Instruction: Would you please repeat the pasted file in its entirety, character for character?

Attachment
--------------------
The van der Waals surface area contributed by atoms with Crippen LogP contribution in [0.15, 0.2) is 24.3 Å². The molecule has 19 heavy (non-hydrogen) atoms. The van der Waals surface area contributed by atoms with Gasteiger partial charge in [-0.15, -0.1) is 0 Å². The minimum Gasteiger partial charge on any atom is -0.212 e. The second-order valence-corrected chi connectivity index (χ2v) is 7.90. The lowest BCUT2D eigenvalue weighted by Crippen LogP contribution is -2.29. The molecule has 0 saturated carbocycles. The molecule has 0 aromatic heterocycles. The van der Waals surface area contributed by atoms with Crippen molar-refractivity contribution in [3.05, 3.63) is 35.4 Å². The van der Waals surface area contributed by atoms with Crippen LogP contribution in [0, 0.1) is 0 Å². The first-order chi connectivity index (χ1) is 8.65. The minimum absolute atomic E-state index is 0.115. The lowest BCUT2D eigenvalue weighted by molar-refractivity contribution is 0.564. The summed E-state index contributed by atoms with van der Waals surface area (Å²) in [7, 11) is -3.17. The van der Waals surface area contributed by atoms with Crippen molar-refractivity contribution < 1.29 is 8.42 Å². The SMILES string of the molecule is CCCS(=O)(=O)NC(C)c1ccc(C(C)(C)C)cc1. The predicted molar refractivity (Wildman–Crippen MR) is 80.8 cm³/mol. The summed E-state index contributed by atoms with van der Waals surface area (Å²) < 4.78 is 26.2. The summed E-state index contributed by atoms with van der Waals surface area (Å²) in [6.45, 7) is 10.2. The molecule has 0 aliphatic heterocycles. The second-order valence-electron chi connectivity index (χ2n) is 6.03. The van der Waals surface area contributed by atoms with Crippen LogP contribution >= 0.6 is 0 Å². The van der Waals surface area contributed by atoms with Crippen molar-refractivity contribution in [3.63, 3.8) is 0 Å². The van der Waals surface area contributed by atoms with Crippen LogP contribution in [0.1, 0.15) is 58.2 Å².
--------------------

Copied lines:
The van der Waals surface area contributed by atoms with Crippen LogP contribution in [0.15, 0.2) is 24.3 Å². The molecule has 19 heavy (non-hydrogen) atoms. The van der Waals surface area contributed by atoms with Gasteiger partial charge in [-0.15, -0.1) is 0 Å². The minimum Gasteiger partial charge on any atom is -0.212 e. The second-order valence-corrected chi connectivity index (χ2v) is 7.90. The lowest BCUT2D eigenvalue weighted by Crippen LogP contribution is -2.29. The molecule has 0 saturated carbocycles. The molecule has 0 aromatic heterocycles. The van der Waals surface area contributed by atoms with Crippen molar-refractivity contribution in [3.05, 3.63) is 35.4 Å². The van der Waals surface area contributed by atoms with Crippen LogP contribution in [0, 0.1) is 0 Å². The first-order chi connectivity index (χ1) is 8.65. The minimum absolute atomic E-state index is 0.115. The lowest BCUT2D eigenvalue weighted by molar-refractivity contribution is 0.564. The summed E-state index contributed by atoms with van der Waals surface area (Å²) in [7, 11) is -3.17. The van der Waals surface area contributed by atoms with Crippen molar-refractivity contribution < 1.29 is 8.42 Å². The SMILES string of the molecule is CCCS(=O)(=O)NC(C)c1ccc(C(C)(C)C)cc1. The predicted molar refractivity (Wildman–Crippen MR) is 80.8 cm³/mol. The summed E-state index contributed by atoms with van der Waals surface area (Å²) < 4.78 is 26.2. The summed E-state index contributed by atoms with van der Waals surface area (Å²) in [6.45, 7) is 10.2. The molecule has 0 aliphatic heterocycles. The second-order valence-electron chi connectivity index (χ2n) is 6.03. The van der Waals surface area contributed by atoms with Crippen LogP contribution >= 0.6 is 0 Å². The van der Waals surface area contributed by atoms with Crippen molar-refractivity contribution in [3.63, 3.8) is 0 Å². The van der Waals surface area contributed by atoms with Crippen LogP contribution in [0.1, 0.15) is 58.2 Å².